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      Approximately one-fourth of first-treated eyes had SRF alone, likely representing a mixture of type 1 MNV (where SRF is thought to be the first exudative sign) and type 2 MNV (particularly when the ELM is intact).
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      In contrast to IRF, SRF volume had a significant negative correlation with age. The younger population in our study tended to demonstrate greater volumes of SRF and sPED. Black individuals had a significantly higher volume of SRF and RPE than all other ethnic groups and more sPED than all other groups except Asian individuals. Younger patients may be more likely to present sooner, to have an intact ELM, and to have type 1 or 2 MNV rather than type 3. Some of these cases may even represent polypoidal choroidal vasculopathy, which characteristically presents with SRF and sPED and is more common in younger and Black and Asian populations (Fig 1C).
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      This is closely linked to our findings on correlation between segmented features, where sPED volume showed moderate correlations with both SRF and RPE volumes.
      Visual acuity was more strongly associated with IRF than SRF, consistent with previous studies.
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      Greater IRF volume at baseline has been shown to be more detrimental to VA than SRF.
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      there was a moderate negative correlation between VA and SHRM for both first- and second-treated eyes at baseline, supporting the idea that SHRM forms a mechanical barrier between the RPE and photoreceptors that disrupts the visual cycle.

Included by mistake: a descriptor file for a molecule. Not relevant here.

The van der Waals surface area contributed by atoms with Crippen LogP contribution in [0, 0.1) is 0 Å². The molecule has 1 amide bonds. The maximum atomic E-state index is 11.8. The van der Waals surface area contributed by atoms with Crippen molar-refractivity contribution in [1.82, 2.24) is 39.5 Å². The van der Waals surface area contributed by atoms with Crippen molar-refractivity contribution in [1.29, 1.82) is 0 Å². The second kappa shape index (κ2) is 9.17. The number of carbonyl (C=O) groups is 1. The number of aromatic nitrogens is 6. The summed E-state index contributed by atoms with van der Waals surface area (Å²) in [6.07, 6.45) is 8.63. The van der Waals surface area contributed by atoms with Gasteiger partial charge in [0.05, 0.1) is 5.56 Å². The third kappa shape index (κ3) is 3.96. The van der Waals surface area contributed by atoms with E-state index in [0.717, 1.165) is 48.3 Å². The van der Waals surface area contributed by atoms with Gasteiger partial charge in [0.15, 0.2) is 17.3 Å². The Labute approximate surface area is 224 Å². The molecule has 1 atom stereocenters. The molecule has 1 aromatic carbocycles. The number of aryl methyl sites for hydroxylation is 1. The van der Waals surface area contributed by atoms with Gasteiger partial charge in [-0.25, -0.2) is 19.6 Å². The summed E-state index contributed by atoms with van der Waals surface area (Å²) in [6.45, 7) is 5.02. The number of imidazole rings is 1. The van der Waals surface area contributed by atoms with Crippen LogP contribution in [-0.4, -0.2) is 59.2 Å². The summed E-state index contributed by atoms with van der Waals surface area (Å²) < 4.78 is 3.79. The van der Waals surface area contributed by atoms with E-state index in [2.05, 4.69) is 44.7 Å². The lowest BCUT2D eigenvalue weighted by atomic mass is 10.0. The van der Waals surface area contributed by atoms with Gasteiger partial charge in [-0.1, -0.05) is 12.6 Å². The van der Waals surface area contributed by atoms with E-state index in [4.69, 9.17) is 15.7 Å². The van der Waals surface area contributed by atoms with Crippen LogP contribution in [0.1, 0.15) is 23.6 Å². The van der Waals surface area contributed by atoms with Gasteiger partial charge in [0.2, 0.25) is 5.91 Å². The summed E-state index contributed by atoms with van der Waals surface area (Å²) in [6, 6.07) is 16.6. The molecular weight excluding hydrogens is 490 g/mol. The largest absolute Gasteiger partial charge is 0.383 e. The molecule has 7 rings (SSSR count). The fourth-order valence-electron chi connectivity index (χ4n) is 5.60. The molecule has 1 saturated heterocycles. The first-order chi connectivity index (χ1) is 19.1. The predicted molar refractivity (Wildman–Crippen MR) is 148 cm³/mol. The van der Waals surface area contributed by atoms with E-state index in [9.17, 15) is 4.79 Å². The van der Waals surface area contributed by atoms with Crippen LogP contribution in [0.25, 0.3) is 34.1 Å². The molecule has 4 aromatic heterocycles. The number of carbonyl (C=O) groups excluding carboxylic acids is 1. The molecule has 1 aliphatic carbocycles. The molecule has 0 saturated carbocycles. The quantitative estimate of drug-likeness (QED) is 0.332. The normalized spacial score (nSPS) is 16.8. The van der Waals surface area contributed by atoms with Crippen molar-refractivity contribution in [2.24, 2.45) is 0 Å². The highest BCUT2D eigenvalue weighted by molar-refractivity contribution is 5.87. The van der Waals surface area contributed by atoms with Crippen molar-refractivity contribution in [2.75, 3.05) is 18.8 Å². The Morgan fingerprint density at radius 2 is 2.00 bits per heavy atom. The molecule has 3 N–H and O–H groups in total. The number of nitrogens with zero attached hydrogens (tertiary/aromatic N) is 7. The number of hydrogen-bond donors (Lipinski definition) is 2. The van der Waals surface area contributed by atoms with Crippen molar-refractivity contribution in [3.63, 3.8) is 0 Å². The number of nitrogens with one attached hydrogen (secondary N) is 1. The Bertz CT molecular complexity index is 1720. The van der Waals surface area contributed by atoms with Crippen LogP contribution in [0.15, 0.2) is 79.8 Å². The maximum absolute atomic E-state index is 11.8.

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      Our comparison between first- and second-treated eyes at their first injection visit revealed that second-treated eyes had significantly smaller volumes of IRF, SRF, SHRM, fvPED, and sPED compared with first-treated eyes, suggesting detection at an earlier stage of the disease. A later presentation in first-treated eyes may be associated with a more advanced stage of lesion maturity and higher degrees of fibrosis or atrophy. This is likely related to the close surveillance of second-treated eyes, whereas first-treated eyes are undergoing treatment; neovascular conversion in second-treated eyes might be detected at an earlier stage, even before the onset of visual symptoms.
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      Drusen was the only segmented feature that presented greater volumes in second-treated eyes when compared with first-treated eyes (P < 0.05). This could be explained not only by earlier disease detection in second-treated eyes but also by the natural progression of dry AMD before conversion, which in both cases results in a greater drusen volume.
      In both first- and second-treated eyes, fvPED volume correlated moderately with SRF volume and correlated poorly (first-treated eyes) or did not correlate (second-treated eyes) with IRF volume. This may relate to the pathophysiology of each fluid type, where SRF presumably arises directly from a vascularized PED, but IRF may come from a vascularized PED but may also arise from leakage from intraretinal vasculature or a type 3 MNV.
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      • Freund K.B.
      • Zweifel S.A.
      • Engelbert M.
      Do we need a new classification for choroidal neovascularization in age-related macular degeneration?.
      Additionally, SHRM volume correlated moderately with SRF volume, which presumably relates to the broader definition of SHRM as the exudation of various materials such as serum, fibrin, and inflammatory cells into the subretinal space,
      • Spaide R.F.
      • Jaffe G.J.
      • Sarraf D.
      • et al.
      Consensus nomenclature for reporting neovascular age-related macular degeneration data: Consensus on Neovascular Age-Related Macular Degeneration Nomenclature Study Group.
      ,
      • Shah V.P.
      • Shah S.A.
      • Mrejen S.
      • Freund K.B.